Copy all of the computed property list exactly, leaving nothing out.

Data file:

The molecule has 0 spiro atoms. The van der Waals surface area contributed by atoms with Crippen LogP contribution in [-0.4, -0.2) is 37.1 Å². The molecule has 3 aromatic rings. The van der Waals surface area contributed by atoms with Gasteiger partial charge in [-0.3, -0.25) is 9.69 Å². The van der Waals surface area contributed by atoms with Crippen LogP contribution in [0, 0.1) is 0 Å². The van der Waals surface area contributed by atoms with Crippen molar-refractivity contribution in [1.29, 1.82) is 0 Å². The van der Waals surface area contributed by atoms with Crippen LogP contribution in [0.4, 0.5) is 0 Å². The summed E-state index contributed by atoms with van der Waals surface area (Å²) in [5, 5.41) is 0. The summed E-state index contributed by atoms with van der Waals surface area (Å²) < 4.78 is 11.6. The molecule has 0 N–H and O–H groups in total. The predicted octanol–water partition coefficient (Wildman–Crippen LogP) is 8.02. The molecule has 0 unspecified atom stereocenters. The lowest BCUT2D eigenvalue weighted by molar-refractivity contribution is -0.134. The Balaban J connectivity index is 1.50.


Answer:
The molecule has 0 spiro atoms. The van der Waals surface area contributed by atoms with Crippen LogP contribution in [-0.4, -0.2) is 37.1 Å². The molecule has 3 aromatic rings. The van der Waals surface area contributed by atoms with Gasteiger partial charge in [-0.3, -0.25) is 9.69 Å². The van der Waals surface area contributed by atoms with Crippen LogP contribution in [0, 0.1) is 0 Å². The van der Waals surface area contributed by atoms with Crippen molar-refractivity contribution in [1.29, 1.82) is 0 Å². The van der Waals surface area contributed by atoms with Crippen LogP contribution in [0.4, 0.5) is 0 Å². The summed E-state index contributed by atoms with van der Waals surface area (Å²) in [5, 5.41) is 0. The summed E-state index contributed by atoms with van der Waals surface area (Å²) < 4.78 is 11.6. The molecule has 0 N–H and O–H groups in total. The predicted octanol–water partition coefficient (Wildman–Crippen LogP) is 8.02. The molecule has 0 unspecified atom stereocenters. The lowest BCUT2D eigenvalue weighted by molar-refractivity contribution is -0.134. The Balaban J connectivity index is 1.50.